First described in 1915 from a specimen taken near Santa Cruz, California (U.S.A.)
, the Monterey Skate (Raja montereyensis), is very similar to (and now generally
merged with) the Starry Skate (Raja stellulata). According to Walford (1935),
between and in front of the eyes the Monterey Skate has a groove with bony sides,
whereas the Starry Skate lacks such a groove, the top of the snout being entirely
soft and fleshy. The back is various shades of brown, mottled and spotted with dark
brown, and with a dark spot surrounded with a ring of small dark irregular spots
at the base of each pectoral fin; this spot is followed by a smaller pale or white
spot. These skates, which live in moderately deep water from Santa Cruz to La Jolla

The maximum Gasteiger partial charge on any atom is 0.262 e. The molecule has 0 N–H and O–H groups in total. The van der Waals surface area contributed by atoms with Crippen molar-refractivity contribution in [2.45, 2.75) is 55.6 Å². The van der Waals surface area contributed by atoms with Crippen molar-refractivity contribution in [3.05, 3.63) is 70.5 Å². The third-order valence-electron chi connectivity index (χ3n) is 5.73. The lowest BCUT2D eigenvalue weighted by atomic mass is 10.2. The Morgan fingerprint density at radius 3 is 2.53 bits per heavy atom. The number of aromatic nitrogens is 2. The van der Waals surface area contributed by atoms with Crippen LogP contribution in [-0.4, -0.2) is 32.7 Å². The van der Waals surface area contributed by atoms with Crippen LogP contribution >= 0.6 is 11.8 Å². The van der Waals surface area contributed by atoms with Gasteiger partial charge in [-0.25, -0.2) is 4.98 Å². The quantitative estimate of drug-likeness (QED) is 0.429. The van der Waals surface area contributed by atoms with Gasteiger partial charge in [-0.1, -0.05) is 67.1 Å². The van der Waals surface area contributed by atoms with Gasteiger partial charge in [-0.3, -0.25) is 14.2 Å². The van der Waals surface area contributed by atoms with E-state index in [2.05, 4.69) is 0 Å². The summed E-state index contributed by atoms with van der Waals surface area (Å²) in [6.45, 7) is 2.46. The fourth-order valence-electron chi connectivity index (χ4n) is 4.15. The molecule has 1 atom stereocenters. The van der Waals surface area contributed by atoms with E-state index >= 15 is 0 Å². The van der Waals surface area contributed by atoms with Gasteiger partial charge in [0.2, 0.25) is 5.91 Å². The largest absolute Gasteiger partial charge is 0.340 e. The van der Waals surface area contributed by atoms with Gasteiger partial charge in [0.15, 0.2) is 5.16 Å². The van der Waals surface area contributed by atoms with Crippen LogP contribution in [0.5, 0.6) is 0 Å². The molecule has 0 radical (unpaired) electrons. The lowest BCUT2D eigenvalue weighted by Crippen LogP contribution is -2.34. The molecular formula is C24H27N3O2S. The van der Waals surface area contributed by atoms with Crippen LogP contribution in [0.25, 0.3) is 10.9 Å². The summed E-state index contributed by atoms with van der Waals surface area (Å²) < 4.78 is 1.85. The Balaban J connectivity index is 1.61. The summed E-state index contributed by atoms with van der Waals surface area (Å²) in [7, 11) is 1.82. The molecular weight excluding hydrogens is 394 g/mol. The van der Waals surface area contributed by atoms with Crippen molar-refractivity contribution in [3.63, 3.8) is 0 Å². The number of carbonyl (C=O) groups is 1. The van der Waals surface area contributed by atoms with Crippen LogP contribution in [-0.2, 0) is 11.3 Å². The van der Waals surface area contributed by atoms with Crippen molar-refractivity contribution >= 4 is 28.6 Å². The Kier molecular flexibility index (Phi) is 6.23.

(California, U.S.A.), reach a length of between 1½ and 2 feet.. They reproduce by
- Barnhart, P. S. (1936). Marine fishes of Southern California,. Berkeley, Calif.:
- Commercial Fisheries FishBulletin No. 45. California State Fisheries Laboratory,
- Starks, E. C. (1952). The Adult of Raja Montereyensis Gilbert. Copeia, 18, 2-5.
Terminal Island, California.
- University of California Press.
- Walford, L.A. 1935. The Sharks and Rays of California. California Bureau of
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